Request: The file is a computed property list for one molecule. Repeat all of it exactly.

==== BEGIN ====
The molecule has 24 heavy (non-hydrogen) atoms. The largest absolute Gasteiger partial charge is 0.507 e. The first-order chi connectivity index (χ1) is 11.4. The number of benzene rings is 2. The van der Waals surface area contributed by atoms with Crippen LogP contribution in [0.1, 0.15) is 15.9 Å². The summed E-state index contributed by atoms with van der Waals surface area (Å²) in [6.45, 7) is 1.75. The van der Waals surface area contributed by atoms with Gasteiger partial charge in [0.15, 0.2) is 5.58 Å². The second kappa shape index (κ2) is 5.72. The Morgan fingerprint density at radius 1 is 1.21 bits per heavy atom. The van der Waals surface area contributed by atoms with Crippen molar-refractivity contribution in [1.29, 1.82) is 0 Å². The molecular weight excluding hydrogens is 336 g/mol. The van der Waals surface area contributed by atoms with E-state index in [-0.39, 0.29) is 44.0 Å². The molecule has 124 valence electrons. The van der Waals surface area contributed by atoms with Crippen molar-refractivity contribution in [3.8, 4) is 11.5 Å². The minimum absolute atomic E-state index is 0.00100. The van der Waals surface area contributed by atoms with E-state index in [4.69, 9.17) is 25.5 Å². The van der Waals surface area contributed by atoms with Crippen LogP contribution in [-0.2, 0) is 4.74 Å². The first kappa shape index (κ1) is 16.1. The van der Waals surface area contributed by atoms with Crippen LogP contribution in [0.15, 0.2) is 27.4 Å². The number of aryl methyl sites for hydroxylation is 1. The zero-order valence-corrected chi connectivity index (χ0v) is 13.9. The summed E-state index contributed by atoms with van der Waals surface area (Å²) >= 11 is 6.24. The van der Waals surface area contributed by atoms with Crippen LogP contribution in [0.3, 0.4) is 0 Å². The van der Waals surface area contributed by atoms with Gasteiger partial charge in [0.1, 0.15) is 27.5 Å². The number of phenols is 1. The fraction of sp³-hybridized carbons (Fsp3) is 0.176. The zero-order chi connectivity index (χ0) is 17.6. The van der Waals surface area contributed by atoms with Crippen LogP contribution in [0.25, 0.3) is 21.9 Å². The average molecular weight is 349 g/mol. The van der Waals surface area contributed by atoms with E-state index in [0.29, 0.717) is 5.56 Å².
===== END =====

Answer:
The molecule has 24 heavy (non-hydrogen) atoms. The largest absolute Gasteiger partial charge is 0.507 e. The first-order chi connectivity index (χ1) is 11.4. The number of benzene rings is 2. The van der Waals surface area contributed by atoms with Crippen LogP contribution in [0.1, 0.15) is 15.9 Å². The summed E-state index contributed by atoms with van der Waals surface area (Å²) in [6.45, 7) is 1.75. The van der Waals surface area contributed by atoms with Gasteiger partial charge in [0.15, 0.2) is 5.58 Å². The second kappa shape index (κ2) is 5.72. The Morgan fingerprint density at radius 1 is 1.21 bits per heavy atom. The van der Waals surface area contributed by atoms with Crippen molar-refractivity contribution in [1.29, 1.82) is 0 Å². The molecular weight excluding hydrogens is 336 g/mol. The van der Waals surface area contributed by atoms with E-state index in [-0.39, 0.29) is 44.0 Å². The molecule has 124 valence electrons. The van der Waals surface area contributed by atoms with Crippen molar-refractivity contribution in [3.8, 4) is 11.5 Å². The minimum absolute atomic E-state index is 0.00100. The van der Waals surface area contributed by atoms with E-state index in [4.69, 9.17) is 25.5 Å². The van der Waals surface area contributed by atoms with Crippen LogP contribution in [-0.2, 0) is 4.74 Å². The first kappa shape index (κ1) is 16.1. The van der Waals surface area contributed by atoms with Crippen LogP contribution in [0.15, 0.2) is 27.4 Å². The number of aryl methyl sites for hydroxylation is 1. The zero-order valence-corrected chi connectivity index (χ0v) is 13.9. The summed E-state index contributed by atoms with van der Waals surface area (Å²) >= 11 is 6.24. The van der Waals surface area contributed by atoms with Crippen LogP contribution in [0.3, 0.4) is 0 Å². The van der Waals surface area contributed by atoms with Gasteiger partial charge in [0.1, 0.15) is 27.5 Å². The number of phenols is 1. The fraction of sp³-hybridized carbons (Fsp3) is 0.176. The zero-order chi connectivity index (χ0) is 17.6. The van der Waals surface area contributed by atoms with Crippen LogP contribution in [0.25, 0.3) is 21.9 Å². The average molecular weight is 349 g/mol. The van der Waals surface area contributed by atoms with E-state index in [0.29, 0.717) is 5.56 Å².